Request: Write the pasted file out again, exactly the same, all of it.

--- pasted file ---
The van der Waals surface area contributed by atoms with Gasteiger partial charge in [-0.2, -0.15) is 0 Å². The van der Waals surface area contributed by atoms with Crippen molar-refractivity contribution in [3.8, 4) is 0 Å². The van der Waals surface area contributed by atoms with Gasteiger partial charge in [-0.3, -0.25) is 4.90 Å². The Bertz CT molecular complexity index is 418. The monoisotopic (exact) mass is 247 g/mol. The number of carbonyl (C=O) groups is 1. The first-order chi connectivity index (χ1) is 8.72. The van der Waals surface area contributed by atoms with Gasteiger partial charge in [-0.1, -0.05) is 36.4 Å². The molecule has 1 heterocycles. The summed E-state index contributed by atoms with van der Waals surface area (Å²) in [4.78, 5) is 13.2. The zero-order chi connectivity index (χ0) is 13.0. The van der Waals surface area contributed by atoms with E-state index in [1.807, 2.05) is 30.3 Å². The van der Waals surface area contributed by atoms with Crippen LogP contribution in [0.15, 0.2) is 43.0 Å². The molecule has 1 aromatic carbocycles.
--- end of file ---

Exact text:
The van der Waals surface area contributed by atoms with Gasteiger partial charge in [-0.2, -0.15) is 0 Å². The van der Waals surface area contributed by atoms with Crippen molar-refractivity contribution in [3.8, 4) is 0 Å². The van der Waals surface area contributed by atoms with Gasteiger partial charge in [-0.3, -0.25) is 4.90 Å². The Bertz CT molecular complexity index is 418. The monoisotopic (exact) mass is 247 g/mol. The number of carbonyl (C=O) groups is 1. The first-order chi connectivity index (χ1) is 8.72. The van der Waals surface area contributed by atoms with Gasteiger partial charge in [-0.1, -0.05) is 36.4 Å². The molecule has 1 heterocycles. The summed E-state index contributed by atoms with van der Waals surface area (Å²) in [4.78, 5) is 13.2. The zero-order chi connectivity index (χ0) is 13.0. The van der Waals surface area contributed by atoms with E-state index in [1.807, 2.05) is 30.3 Å². The van der Waals surface area contributed by atoms with Crippen LogP contribution in [0.15, 0.2) is 43.0 Å². The molecule has 1 aromatic carbocycles.